Thanks to the success of book series such as Harry Potter and The Hunger Games, the young adult, or YA, fiction market has become lucrative and culturally influential. With that in mind, New York magazine recently did a feature on the bevy of online critics whose opinions can make or break authors in the world of YA fiction. New York was appalled by what it found: “Many members of YA Book Twitter have become culture cops, monitoring their peers across multiple platforms for violations. The result is a jumble of dogpiling and dragging, subtweeting and screenshotting, vote-brigading and flagging wars, with accusations of white supremacy on one side and charges of thought-policing moral authoritarianism on the other.”
Exhibit One is a review, posted on a blog this spring, of a buzzworthy debut YA novel, The Black Witch. The blogger denounced the fantasy novel as “the most dangerous, offensive book I have ever read. It’s racist, ableist, homophobic, and is written with no marginalized people in mind.” The review goes on for some 9,000 words in this vein asserting all manner of thoughtcrimes perpetrated in a book about elves, wolfmen, and witches.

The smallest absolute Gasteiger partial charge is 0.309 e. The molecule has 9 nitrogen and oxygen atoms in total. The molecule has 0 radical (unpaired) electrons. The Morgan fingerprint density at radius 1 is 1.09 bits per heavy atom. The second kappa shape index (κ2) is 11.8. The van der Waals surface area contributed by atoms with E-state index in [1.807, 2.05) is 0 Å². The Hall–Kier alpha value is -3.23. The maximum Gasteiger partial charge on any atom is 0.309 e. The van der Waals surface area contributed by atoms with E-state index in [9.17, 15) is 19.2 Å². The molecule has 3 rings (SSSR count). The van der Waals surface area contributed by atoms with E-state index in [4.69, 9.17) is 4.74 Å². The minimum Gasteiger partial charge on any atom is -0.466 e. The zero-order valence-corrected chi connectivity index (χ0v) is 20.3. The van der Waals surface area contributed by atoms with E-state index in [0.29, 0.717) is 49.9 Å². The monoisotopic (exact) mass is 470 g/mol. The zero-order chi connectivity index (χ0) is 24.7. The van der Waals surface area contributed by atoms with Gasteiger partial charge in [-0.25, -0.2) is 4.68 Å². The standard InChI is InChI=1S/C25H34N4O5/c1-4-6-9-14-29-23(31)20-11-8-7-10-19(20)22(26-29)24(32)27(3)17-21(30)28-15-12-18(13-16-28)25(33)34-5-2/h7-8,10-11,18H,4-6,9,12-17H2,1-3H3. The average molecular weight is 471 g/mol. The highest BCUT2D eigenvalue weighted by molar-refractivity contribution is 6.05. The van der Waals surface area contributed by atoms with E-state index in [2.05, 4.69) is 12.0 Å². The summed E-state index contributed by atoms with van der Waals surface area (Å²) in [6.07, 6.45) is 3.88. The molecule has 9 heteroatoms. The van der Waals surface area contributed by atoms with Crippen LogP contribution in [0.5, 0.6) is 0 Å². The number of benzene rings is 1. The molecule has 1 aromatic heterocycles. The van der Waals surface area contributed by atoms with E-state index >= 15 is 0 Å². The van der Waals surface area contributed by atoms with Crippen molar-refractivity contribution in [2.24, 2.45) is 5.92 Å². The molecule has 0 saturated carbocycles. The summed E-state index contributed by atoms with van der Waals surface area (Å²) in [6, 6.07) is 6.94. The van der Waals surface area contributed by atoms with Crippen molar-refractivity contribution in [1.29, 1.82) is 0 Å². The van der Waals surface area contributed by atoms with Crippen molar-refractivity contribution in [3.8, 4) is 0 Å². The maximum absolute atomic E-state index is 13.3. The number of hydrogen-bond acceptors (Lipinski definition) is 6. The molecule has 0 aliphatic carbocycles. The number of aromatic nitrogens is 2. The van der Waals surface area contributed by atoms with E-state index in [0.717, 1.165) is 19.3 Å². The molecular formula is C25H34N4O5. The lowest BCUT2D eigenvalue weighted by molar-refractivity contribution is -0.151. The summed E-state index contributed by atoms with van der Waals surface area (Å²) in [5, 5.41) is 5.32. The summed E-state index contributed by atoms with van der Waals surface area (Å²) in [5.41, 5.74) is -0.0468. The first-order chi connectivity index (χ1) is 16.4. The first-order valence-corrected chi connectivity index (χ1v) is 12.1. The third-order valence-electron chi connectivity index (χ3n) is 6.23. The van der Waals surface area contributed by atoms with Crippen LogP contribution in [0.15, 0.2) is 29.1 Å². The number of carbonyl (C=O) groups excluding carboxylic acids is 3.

Piling on ensued. The online fracas over The Black Witch has caused big headaches for the publisher and author, and few of the YA “culture cops” seem to realize that online mobs demanding that books be banned are problematic.
Those who now find themselves writing books that may at any moment be objects of the Two Minutes Twitter Hate, however, get it. One anonymous YA author and “former diversity advocate” told New York, “I have never seen social interaction this f—ed up. . . . And I’ve been in prison.”
If there’s a silver lining here, it’s that things are getting so bad that prestige liberal media outlets such as New York find themselves not just covering, but decrying, the politically correct carnage coming from the left. Here’s hoping some useful political consensus emerges about how to discourage these jayvee Jacobins from their cyberbullying. If it doesn’t, well, American society is going look eerily similar to the sort of dystopian fantasy worlds found in so many YA novels.
This post originally appeared on Weekly Standard